GCSE results suffer as screen time rises

Kids love TV - fact - but new research suggests that just one extra hour per day spent watching TV, using the Internet or playing computer games could lead to poorer GCSE grades.

4th September 2015

GCSE results suffer as screen time rises (iStock)

Kids love TV - fact. Whether its watching trashy reality shows or playing computer games, it seems impossible to drag them away from the screen when it comes to getting them to do their homework. But it seems that just one extra hour per day spent watching TV, using the Internet or playing computer games could lead to poorer GCSE grades.

Research published in the International Journal of Behavioral Nutrition and Physical Activity by the University of Cambridge found that an extra hour over the average of four hours per day was associated with 9.3 fewer GCSE points at age 16 years – that’s the same as going from a B to a D.

The team studied 845 pupils, aged 14, measuring levels of activity and sedentary behaviour through heart rate and movement sensing, while assessing time spent in front of the screen, doing homework or reading for pleasure.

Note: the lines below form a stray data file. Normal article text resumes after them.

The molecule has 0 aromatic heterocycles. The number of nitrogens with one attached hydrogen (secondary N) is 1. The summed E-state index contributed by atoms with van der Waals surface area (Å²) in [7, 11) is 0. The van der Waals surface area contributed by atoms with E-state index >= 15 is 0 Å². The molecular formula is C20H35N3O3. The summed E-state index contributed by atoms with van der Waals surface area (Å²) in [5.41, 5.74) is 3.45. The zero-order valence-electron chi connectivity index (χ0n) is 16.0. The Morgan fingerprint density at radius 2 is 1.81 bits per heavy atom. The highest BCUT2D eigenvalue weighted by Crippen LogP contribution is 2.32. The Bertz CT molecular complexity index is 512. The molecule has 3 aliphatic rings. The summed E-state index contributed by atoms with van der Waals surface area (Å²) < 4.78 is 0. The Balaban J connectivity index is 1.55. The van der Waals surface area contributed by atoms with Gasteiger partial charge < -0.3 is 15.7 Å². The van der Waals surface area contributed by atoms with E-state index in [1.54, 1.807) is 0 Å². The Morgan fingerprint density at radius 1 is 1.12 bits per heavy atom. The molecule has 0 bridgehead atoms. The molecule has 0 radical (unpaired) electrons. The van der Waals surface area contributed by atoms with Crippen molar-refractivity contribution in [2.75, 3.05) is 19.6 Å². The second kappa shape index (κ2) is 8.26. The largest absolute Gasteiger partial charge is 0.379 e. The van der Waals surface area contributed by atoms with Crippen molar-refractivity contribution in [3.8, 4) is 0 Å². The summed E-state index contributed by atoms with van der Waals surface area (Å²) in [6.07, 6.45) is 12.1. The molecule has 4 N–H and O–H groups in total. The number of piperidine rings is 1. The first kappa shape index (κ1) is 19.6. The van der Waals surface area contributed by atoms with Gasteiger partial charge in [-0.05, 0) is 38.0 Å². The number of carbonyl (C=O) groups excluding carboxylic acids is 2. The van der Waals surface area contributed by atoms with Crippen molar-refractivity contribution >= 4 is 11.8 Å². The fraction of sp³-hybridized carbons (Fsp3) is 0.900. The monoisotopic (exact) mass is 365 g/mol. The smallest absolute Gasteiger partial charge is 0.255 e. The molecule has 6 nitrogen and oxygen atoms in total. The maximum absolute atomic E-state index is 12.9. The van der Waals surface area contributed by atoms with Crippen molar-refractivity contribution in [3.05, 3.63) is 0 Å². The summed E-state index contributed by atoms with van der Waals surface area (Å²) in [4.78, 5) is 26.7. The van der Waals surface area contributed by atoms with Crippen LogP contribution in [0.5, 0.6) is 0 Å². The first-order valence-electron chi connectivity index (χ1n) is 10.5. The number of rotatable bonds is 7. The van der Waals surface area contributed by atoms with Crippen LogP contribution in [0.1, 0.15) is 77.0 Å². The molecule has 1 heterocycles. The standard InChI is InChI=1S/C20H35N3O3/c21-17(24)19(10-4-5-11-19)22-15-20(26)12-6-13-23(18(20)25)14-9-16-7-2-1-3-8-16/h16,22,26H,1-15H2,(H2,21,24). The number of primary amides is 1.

"We only measured this behaviour in Year 10, but this is likely to be a reliable snapshot of participants' usual behaviour,” says author Dr Kirsten Corder from the Centre for Diet and Activity Research (CEDAR) at the University of Cambridge.

The results suggest that although watching TV, playing computer games or being online were all associated with poorer grades, TV viewing was found to be the most detrimental, and although these result might not seem surprising, it’s the size of the impact that’s catching people’s attention.

“For each hour of screen, to get nine points lower is quite a big difference,” Corder says.

So our advice for anyone taking his or her GCSEs this year is to switch that telly off and maybe listen to some music or read a particularly informative and interesting magazine that you might have lying around (wonder what that could be…).

Elisabeth Mahase

 

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